- Posted by Dr. Marina Foltea
- On March 20, 2017
- Africa, Brexit, EAC, EPA, non-tariff barriers
By Sara Núñez-Évora and Sarah Brewin.
On 8 July 2016, following 12 years of negotiations, Tanzania announced that it will not be signing the European Union (EU) – East African Community (EAC) Economic Partnership Agreement  (EPA) citing the United Kingdom referendum result on leaving the EU as one of the reasons for its decision. Tanzania’s Brexit excuse was widely reported in the regional media, which cited the EU’s-post Brexit “turmoil” as Tanzania’s rationale for backing out of the deal.
However, Tanzania’s stated reasons for its about-face were broader than the Brexit, and included concerns over de-industrialization resulting from broad trade liberalization and EU agricultural subsidies, sanctions against Burundi, and a range of concerns over the EPA rules regarding technical issues such as safeguards, cumulation, and export duties. The Brexit and Burundi arguments are the only ‘new’ factors cited by Tanzania; all of the others have been known entities throughout the long negotiation process.
The Brexit argument in particular has served as a convenient mask for the true reasons for Tanzania’s decision to scupper the EPA; being its long held discomfort with the regional integration project, and its attitudes towards development strategies which differ from that of its EAC neighbours. The result prompts concerns not only for the future of the EPA, but of the EAC itself.
Tanzania’s long known stand on regional integration
To many, Tanzania’s decision to refuse to sign the EPA comes as no surprise. Of all EAC partner states, Tanzania has always been the one dragging its feet on negotiations regarding both political and economic issues while providing no alternative direction. Tanzania has conveyed the impression that it has no intention of moving forward on certain issues on the regional integration agenda. In addition, Tanzania is an active user of non-tariff barriers that delay or even block the movement of goods and services across the region.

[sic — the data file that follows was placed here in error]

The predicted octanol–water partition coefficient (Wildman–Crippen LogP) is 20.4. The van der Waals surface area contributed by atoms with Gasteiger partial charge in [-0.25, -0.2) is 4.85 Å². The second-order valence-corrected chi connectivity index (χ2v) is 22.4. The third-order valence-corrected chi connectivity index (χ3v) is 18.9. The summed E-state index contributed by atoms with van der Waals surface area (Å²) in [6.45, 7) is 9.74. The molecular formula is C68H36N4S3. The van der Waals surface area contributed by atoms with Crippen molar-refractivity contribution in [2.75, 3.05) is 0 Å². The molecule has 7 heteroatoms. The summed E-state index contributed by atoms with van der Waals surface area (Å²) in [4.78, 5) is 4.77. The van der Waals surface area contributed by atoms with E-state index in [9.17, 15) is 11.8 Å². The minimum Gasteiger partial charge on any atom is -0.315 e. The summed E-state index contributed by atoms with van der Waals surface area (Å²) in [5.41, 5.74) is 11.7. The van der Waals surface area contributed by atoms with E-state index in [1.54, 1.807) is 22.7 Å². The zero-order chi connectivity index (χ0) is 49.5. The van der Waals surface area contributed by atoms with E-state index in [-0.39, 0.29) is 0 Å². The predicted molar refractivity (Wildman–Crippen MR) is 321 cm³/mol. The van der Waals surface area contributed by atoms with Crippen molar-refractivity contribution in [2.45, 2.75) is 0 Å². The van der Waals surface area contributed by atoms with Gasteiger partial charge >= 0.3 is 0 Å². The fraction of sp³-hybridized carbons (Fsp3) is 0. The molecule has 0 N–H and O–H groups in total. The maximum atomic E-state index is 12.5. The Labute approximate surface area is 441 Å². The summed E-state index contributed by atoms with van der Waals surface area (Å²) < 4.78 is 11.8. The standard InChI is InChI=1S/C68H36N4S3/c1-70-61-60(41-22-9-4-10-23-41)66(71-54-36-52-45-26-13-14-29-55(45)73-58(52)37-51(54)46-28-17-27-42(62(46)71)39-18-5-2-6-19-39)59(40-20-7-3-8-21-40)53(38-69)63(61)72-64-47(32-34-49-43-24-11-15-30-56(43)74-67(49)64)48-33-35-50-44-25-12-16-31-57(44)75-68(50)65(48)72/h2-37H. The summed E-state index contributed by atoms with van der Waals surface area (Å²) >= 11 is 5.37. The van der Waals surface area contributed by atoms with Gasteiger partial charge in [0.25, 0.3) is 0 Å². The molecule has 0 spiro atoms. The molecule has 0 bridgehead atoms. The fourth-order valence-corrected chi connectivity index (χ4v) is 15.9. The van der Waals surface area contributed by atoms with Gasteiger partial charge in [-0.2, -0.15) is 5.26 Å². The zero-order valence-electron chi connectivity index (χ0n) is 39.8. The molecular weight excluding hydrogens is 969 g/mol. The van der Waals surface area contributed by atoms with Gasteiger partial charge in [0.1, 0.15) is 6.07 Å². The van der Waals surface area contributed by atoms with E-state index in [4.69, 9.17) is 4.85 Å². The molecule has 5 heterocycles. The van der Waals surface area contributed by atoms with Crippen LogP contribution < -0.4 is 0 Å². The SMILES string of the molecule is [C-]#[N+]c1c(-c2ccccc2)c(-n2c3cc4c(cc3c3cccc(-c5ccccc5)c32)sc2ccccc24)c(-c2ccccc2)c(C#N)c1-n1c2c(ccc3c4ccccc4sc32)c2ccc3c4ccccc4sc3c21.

This attitude led to the frustration of those EAC partner states that do consider regional integration a priority. Consequently, Kenya, Rwanda and Uganda met in 2013 to discuss cooperation and development in the region, and created the Northern Corridor Integration Projects initiative that aims at fast tracking the implementation of EAC projects. Thanks to this initiative, within these three countries citizens can travel with their national IDs, there is a single tourist visa, and roaming calls are charged as local calls.
The election of Magufuli as the President of Tanzania in November 2015, with his agenda of zero corruption and good governance, came as a fresh hope for change in Tanzania and better diplomatic relations with neighbouring countries. Despite this, there have not been any substantial changes in Tanzania’s attitude towards regional integration. In fact Magufuli’s industrialization plan, which is a national priority, hints that the direction of his government will be increasingly protectionist and discriminatory, as opposed to facilitating trade and opening up its economy, posing an existential threat to the EAC project.
Regional integration implications
To preserve the Customs Union, EAC Members States must approach internaltional trade agreements with third parties as a bloc. Tanzania’s refusal to sign the EPA has obvious implications for the regional integration process. This leaves other EAC Members with the dilemma of signing the agreement individually and abandoning the EAC Customs Union, or themselves abandoning the agreement with the EU.
As the only developing country amongst the bloc, Kenya has the most to lose from this situation. Kenya is not entitled to preferential access to the EU market under the ‘Everything But Arms’ initiative. Rwanda supports its counterpart while Uganda is in favor of signing the agreement but as a bloc, and if this is not possible, exploring alternative options that minimize the implications on the regional integration process. Burundi is in a unique situation since it is subject to EU sanctions, and will only sign the agreement following the reestablishment of EU-Burundi relations. The signature of the EAC’s newest partner state, South Sudan, is not required until it completes its two-year accession period formalizing its membership.